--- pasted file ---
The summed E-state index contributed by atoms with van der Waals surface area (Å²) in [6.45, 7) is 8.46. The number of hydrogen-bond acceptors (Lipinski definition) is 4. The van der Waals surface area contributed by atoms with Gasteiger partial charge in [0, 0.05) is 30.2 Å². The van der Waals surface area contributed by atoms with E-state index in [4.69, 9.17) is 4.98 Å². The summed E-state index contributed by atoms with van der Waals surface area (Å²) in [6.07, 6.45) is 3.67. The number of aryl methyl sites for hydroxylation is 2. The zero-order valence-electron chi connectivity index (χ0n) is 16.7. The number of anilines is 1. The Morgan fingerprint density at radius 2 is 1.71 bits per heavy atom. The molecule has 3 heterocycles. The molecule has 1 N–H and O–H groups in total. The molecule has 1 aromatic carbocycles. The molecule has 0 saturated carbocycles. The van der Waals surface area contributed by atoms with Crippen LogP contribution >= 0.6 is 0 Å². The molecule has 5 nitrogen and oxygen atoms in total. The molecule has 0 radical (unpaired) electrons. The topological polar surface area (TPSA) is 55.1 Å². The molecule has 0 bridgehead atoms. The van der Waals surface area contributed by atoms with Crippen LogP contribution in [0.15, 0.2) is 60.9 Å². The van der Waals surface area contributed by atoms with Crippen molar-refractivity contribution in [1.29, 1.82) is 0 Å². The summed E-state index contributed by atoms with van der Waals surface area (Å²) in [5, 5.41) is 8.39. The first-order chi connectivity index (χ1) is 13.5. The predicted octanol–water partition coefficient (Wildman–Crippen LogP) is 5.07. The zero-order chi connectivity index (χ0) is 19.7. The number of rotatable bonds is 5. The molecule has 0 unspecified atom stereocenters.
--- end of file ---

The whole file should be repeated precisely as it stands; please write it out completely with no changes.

The summed E-state index contributed by atoms with van der Waals surface area (Å²) in [6.45, 7) is 8.46. The number of hydrogen-bond acceptors (Lipinski definition) is 4. The van der Waals surface area contributed by atoms with Gasteiger partial charge in [0, 0.05) is 30.2 Å². The van der Waals surface area contributed by atoms with E-state index in [4.69, 9.17) is 4.98 Å². The summed E-state index contributed by atoms with van der Waals surface area (Å²) in [6.07, 6.45) is 3.67. The number of aryl methyl sites for hydroxylation is 2. The zero-order valence-electron chi connectivity index (χ0n) is 16.7. The number of anilines is 1. The Morgan fingerprint density at radius 2 is 1.71 bits per heavy atom. The molecule has 3 heterocycles. The molecule has 1 N–H and O–H groups in total. The molecule has 1 aromatic carbocycles. The molecule has 0 saturated carbocycles. The van der Waals surface area contributed by atoms with Crippen LogP contribution >= 0.6 is 0 Å². The molecule has 5 nitrogen and oxygen atoms in total. The molecule has 0 radical (unpaired) electrons. The topological polar surface area (TPSA) is 55.1 Å². The molecule has 0 bridgehead atoms. The van der Waals surface area contributed by atoms with Crippen LogP contribution in [0.15, 0.2) is 60.9 Å². The van der Waals surface area contributed by atoms with Crippen molar-refractivity contribution in [1.29, 1.82) is 0 Å². The summed E-state index contributed by atoms with van der Waals surface area (Å²) in [5, 5.41) is 8.39. The first-order chi connectivity index (χ1) is 13.5. The predicted octanol–water partition coefficient (Wildman–Crippen LogP) is 5.07. The zero-order chi connectivity index (χ0) is 19.7. The number of rotatable bonds is 5. The molecule has 0 unspecified atom stereocenters.